After weeks of debates and hearings, it appears that Montana’s proposed vape taxes have been placed on hold once more. State senator Mary Caferro introduced state Senate Bill 354 in the first week of March.

The proposal included a sudden tax hike on vapor products of 74% of the wholesale price, making it one of the highest vapor taxes in the nation. However, it now looks like the bill is dead in the State House of Representatives.

The Big Picture

The vapor tax proposed in SB354 was actually part of a larger bill seeking to raise tax revenue from all forms of tobacco products. The bill specifically contained language that made it clear that any device which could be used to deliver nicotine, such as vaporizers and e-cigarettes, would be subject to the tax, whether they actually contained nicotine or not.

The proposal also indicated that the tax revenue would be invested in the state’s healthcare industry, raising healthcare worker wages and providing Medicaid support.

Sailing Through the Senate

Throughout March, SB354 appeared to be on its way to an easy pass. It made big headlines across the nation as it passed through the State Senate.

This prompted a response from vape advocates, as well as consumers within the state who rallied against it. Among their complaints was the fact that the rate hike was so steep it would have economic consequences for vape shop owners, but also that the bill’s sponsors didn’t seem to have any clear idea of how much money would actually be generated or if it would make a positive impact on the healthcare system at all.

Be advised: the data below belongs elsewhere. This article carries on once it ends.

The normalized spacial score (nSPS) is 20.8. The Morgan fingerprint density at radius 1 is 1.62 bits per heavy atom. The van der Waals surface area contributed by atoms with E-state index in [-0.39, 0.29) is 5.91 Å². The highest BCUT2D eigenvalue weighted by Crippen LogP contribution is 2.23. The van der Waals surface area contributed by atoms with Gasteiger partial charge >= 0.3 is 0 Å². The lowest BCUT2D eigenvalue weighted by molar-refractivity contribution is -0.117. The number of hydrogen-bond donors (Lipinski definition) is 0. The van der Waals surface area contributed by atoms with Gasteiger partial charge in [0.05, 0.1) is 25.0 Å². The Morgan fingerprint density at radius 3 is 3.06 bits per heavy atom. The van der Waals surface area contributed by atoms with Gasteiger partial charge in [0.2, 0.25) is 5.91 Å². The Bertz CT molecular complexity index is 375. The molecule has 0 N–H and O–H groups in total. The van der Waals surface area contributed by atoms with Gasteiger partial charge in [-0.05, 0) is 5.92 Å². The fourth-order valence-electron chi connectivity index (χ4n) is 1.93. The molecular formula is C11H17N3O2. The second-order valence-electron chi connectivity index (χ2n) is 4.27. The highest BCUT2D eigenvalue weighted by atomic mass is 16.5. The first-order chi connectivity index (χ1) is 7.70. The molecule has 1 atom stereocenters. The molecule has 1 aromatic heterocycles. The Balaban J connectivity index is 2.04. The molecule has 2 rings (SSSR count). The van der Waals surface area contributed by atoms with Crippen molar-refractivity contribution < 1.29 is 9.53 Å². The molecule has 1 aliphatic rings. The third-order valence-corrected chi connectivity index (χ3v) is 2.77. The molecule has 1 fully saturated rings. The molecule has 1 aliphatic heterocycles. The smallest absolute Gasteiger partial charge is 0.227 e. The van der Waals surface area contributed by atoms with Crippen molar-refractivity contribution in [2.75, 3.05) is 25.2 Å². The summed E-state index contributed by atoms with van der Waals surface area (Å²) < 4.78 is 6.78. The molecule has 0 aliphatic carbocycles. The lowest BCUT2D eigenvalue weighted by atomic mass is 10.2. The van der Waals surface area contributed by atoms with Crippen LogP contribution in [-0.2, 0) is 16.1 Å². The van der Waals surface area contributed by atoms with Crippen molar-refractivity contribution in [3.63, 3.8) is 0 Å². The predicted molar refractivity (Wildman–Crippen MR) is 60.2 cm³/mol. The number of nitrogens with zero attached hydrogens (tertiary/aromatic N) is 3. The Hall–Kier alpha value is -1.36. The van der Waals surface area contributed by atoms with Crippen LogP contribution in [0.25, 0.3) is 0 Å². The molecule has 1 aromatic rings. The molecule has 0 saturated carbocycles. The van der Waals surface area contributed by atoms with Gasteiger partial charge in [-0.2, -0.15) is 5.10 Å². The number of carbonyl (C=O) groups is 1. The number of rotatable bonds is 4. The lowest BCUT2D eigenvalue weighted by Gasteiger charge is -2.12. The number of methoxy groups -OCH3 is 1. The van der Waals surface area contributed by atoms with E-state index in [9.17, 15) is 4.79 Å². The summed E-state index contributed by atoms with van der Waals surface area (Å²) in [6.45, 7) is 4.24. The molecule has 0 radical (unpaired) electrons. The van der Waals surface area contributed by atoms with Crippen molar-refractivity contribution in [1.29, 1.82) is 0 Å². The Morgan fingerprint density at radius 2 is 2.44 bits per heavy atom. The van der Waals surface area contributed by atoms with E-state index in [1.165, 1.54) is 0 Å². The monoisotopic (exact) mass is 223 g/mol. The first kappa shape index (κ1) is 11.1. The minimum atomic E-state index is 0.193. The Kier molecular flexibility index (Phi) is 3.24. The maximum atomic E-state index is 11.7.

Stopping in the House

Once SB354 hit the State House, vapers stayed on the edge of their seats anticipating bad news. The House held their own round of hearings and debates on the subject, and quickly made amendments to the bill.

After the first hearing, a committee executive action vote took place and the bill was not concurred. There was an opportunity for an adverse committee report to be adopted and for lawmakers reconcile the differences between the Senate and House versions, but they were unable to rally enough support.

As of now, the Montana Legislature website states that the bill is “Probably Dead.” While there is still some chance that the legislation could be revived, many vapers are expressing their relief that it was never passed.

Looking to the Future

Most vapers recognize that there will almost certainly be some other tax proposed for vapor products in the future, but advocates hope that the next proposal will be more reasonable than 74%, and they hope that their efforts fighting against this tax will pay off in future tax battles as they have aimed to educate the committee about their products.

Despite the “probably dead” label on the bill, many vapor organizations are continuing to monitor the Montana House of Representatives for any signs that this bill could be revived unexpectedly.